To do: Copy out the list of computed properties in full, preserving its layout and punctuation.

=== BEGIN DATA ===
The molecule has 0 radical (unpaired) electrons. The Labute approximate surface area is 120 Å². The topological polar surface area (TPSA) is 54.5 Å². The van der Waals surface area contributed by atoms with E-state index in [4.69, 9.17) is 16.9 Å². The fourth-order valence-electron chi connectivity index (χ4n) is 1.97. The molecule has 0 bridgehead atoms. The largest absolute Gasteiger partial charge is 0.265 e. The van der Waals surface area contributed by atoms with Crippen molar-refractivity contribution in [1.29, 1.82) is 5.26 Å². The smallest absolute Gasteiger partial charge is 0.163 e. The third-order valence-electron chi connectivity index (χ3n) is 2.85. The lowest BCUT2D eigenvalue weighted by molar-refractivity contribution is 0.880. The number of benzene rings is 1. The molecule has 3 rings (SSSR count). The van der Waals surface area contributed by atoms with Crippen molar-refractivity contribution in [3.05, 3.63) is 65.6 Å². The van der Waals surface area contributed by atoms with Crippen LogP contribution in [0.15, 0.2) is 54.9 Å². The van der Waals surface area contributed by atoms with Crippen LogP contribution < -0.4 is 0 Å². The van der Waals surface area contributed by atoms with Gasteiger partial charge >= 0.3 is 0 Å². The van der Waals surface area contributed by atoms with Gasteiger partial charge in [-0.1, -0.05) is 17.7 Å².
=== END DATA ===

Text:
The molecule has 0 radical (unpaired) electrons. The Labute approximate surface area is 120 Å². The topological polar surface area (TPSA) is 54.5 Å². The van der Waals surface area contributed by atoms with E-state index in [4.69, 9.17) is 16.9 Å². The fourth-order valence-electron chi connectivity index (χ4n) is 1.97. The molecule has 0 bridgehead atoms. The largest absolute Gasteiger partial charge is 0.265 e. The van der Waals surface area contributed by atoms with Crippen molar-refractivity contribution in [1.29, 1.82) is 5.26 Å². The smallest absolute Gasteiger partial charge is 0.163 e. The third-order valence-electron chi connectivity index (χ3n) is 2.85. The lowest BCUT2D eigenvalue weighted by molar-refractivity contribution is 0.880. The number of benzene rings is 1. The molecule has 3 rings (SSSR count). The van der Waals surface area contributed by atoms with Crippen molar-refractivity contribution in [3.05, 3.63) is 65.6 Å². The van der Waals surface area contributed by atoms with Crippen LogP contribution in [0.15, 0.2) is 54.9 Å². The van der Waals surface area contributed by atoms with Crippen LogP contribution < -0.4 is 0 Å². The van der Waals surface area contributed by atoms with Gasteiger partial charge >= 0.3 is 0 Å². The van der Waals surface area contributed by atoms with Gasteiger partial charge in [-0.1, -0.05) is 17.7 Å².